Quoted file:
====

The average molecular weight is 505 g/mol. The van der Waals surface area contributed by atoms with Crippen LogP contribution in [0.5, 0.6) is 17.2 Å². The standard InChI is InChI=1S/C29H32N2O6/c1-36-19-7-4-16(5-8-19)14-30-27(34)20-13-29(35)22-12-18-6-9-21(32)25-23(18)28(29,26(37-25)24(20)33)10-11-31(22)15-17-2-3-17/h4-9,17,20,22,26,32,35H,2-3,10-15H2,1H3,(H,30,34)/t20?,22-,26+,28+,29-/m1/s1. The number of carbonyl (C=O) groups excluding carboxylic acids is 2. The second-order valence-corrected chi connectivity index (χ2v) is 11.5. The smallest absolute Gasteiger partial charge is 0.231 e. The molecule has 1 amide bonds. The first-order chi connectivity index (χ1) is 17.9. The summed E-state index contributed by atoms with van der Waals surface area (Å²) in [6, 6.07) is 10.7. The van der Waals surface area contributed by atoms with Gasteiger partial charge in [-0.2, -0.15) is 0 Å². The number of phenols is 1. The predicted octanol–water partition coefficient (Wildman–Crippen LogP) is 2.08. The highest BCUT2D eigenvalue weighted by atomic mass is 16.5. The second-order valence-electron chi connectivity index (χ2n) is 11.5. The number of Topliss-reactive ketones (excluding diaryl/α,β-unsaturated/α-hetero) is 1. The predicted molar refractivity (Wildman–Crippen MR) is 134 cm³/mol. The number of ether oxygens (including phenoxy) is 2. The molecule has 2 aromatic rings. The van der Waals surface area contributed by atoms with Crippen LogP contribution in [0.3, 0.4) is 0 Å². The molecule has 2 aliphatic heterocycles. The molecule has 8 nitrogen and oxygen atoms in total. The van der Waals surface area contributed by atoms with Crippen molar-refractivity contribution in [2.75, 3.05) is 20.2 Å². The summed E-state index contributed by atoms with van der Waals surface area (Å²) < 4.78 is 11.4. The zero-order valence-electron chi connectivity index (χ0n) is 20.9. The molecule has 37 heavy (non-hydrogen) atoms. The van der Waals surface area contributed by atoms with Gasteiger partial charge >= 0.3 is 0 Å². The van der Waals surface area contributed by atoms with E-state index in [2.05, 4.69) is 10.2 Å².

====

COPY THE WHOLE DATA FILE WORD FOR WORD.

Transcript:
The average molecular weight is 505 g/mol. The van der Waals surface area contributed by atoms with Crippen LogP contribution in [0.5, 0.6) is 17.2 Å². The standard InChI is InChI=1S/C29H32N2O6/c1-36-19-7-4-16(5-8-19)14-30-27(34)20-13-29(35)22-12-18-6-9-21(32)25-23(18)28(29,26(37-25)24(20)33)10-11-31(22)15-17-2-3-17/h4-9,17,20,22,26,32,35H,2-3,10-15H2,1H3,(H,30,34)/t20?,22-,26+,28+,29-/m1/s1. The number of carbonyl (C=O) groups excluding carboxylic acids is 2. The second-order valence-corrected chi connectivity index (χ2v) is 11.5. The smallest absolute Gasteiger partial charge is 0.231 e. The molecule has 1 amide bonds. The first-order chi connectivity index (χ1) is 17.9. The summed E-state index contributed by atoms with van der Waals surface area (Å²) in [6, 6.07) is 10.7. The van der Waals surface area contributed by atoms with Gasteiger partial charge in [-0.2, -0.15) is 0 Å². The number of phenols is 1. The predicted octanol–water partition coefficient (Wildman–Crippen LogP) is 2.08. The highest BCUT2D eigenvalue weighted by atomic mass is 16.5. The second-order valence-electron chi connectivity index (χ2n) is 11.5. The number of Topliss-reactive ketones (excluding diaryl/α,β-unsaturated/α-hetero) is 1. The predicted molar refractivity (Wildman–Crippen MR) is 134 cm³/mol. The number of ether oxygens (including phenoxy) is 2. The molecule has 2 aromatic rings. The van der Waals surface area contributed by atoms with Crippen LogP contribution in [0.3, 0.4) is 0 Å². The molecule has 2 aliphatic heterocycles. The molecule has 8 nitrogen and oxygen atoms in total. The van der Waals surface area contributed by atoms with Crippen molar-refractivity contribution in [2.75, 3.05) is 20.2 Å². The summed E-state index contributed by atoms with van der Waals surface area (Å²) < 4.78 is 11.4. The zero-order valence-electron chi connectivity index (χ0n) is 20.9. The molecule has 37 heavy (non-hydrogen) atoms. The van der Waals surface area contributed by atoms with Gasteiger partial charge >= 0.3 is 0 Å². The van der Waals surface area contributed by atoms with E-state index in [2.05, 4.69) is 10.2 Å².